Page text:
A few weeks ago, I wrote a blog post on diversity and internal audit. It was well received. In fact, I got more views from this one piece than I usually get in an entire month.
The Curse of Success
Blogs Mike Jacka, CIA, CPA, CPCU, CLU Jul 21, 2020
Most recently, I did two pieces (here and here) on independence and objectivity as it relates to internal audit. The jury is still out on those two, but I'm going to go out on a limb and say the final combined numbers for those two posts will not equal those from the diversity post.
Of interest is the impact the diversity blog post almost had — I repeat, almost had — on subsequent posts. The numbers for that post were not the kind that meant I could suddenly sell the movie rights to "From the Mind of Jacka" and pick up that mansion I've been eyeing on the coast of Big Sur, spending afternoons drinking expensive tequilas and reveling in a hot tub full of $100 bills. (And, yes, my wife would be with me. Sheesh. You guys….) But, as noted, the numbers were more than I normally get. And such micro-success can influence anyone.
So, when I began to place virtual quill to virtual parchment with the intent of writing about independence and objectivity, those numbers were in the back of my mind. I found myself thinking (and this is not a proud moment for me), "Wait. I'll never hit those same numbers with such a boring, IA-geeky topic. I need to write about something topical, sexy, numbers-driving — something that will bring droves to my blog doorstep."
If I had succumbed, there is a chance I could have drawn many people to view that next post. The numbers might not have reached the previous pinnacle, but they might be numbers above my normal viewership.
But here's the rub. That post would, more than likely, have not been any good. It would have been written for the wrong reasons. To write trying to pander to something that didn't move me — to write to "make numbers" — would be a sacrifice to whatever standards I have (as well as the trust The IIA has put in me, no matter how misplaced that may be). And the subsequent post would have suffered because of it.
Success tries to breed success. And the results are not always successful.
Which brings us to internal auditors.
Have you ever completed an audit and, for some reason, it gets everyone's attention … in a good way? Clients praise you, executives laud you, the budget committee thinks you are worth every dime you spend, and the world believes in internal audit. OK, maybe a bit overstated. But I think we've all completed an audit and found it to resonate and be more successful than we imagined.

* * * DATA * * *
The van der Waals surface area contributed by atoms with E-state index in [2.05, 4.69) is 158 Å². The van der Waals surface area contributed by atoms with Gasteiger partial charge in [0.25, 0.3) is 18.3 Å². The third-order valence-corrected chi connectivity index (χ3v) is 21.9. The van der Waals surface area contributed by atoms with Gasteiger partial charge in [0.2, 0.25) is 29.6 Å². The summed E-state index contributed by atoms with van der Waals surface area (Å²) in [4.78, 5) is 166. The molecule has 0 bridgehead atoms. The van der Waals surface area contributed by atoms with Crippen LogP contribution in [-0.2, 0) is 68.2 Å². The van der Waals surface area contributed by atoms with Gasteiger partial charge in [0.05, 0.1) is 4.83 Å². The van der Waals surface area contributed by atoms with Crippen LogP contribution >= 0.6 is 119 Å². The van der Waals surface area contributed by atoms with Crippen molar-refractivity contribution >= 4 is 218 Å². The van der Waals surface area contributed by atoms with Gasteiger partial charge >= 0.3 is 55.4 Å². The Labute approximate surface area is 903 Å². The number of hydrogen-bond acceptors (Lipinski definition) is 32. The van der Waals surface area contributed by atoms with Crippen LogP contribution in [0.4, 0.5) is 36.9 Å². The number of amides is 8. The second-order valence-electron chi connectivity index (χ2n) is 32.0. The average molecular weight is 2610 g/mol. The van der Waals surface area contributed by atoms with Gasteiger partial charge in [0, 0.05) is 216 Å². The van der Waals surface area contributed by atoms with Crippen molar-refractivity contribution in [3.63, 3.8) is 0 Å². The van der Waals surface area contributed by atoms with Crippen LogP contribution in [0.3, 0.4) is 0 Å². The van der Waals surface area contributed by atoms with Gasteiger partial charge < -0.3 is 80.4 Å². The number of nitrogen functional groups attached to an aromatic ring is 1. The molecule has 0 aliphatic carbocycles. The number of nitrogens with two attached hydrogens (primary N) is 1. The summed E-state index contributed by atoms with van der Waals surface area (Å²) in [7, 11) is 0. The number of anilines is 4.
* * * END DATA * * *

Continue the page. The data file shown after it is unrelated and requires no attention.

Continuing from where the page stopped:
Do you remember what it was like starting that next audit? How hard was it to focus on the original plan, particularly if it was something less exciting — cash receipts, building security, petty cash? The mundane realities of the audit plan can make it hard to jump into the next project with the appropriate verve and vigor.
If we are not careful, a successful internal audit can lead us into one of two bad responses. The first is the desire to just cancel the next audit and find something new, exciting, sexy, and immediately praiseworthy. Such an approach ignores the work that went into the original plan. There are risks and a reason the audit is on the schedule. And, while everything should be revisited, the desire to do something in the hope that it will be as banner-worthy as that last project cannot trump the existing plan. (Petty cash? Well, that probably deserves revisiting, but I digress.) Changing the plan to simply strive for a repeated success will never work. You are trying for something that isn't really there.
The second negative response is to take the next audit project and try to make it the next big thing — extending the reach, looking too deeply, and vainly working and yearning to relive the glory days. Similarly, that will never work because you are trying to rebuild a fantasized silk purse out of a misconstrued sow's ear.
Ultimately, you cannot recreate the excitement that is generated in one instance. All you can do is continue doing the work that needs to be done — the work that is true to the department and true to the profession — at the highest level possible.
Keep working; the accolades will come. Maybe not as prolifically as you would hope, but good work begets good results. And excellent work, eventually, will gain excellent recognition.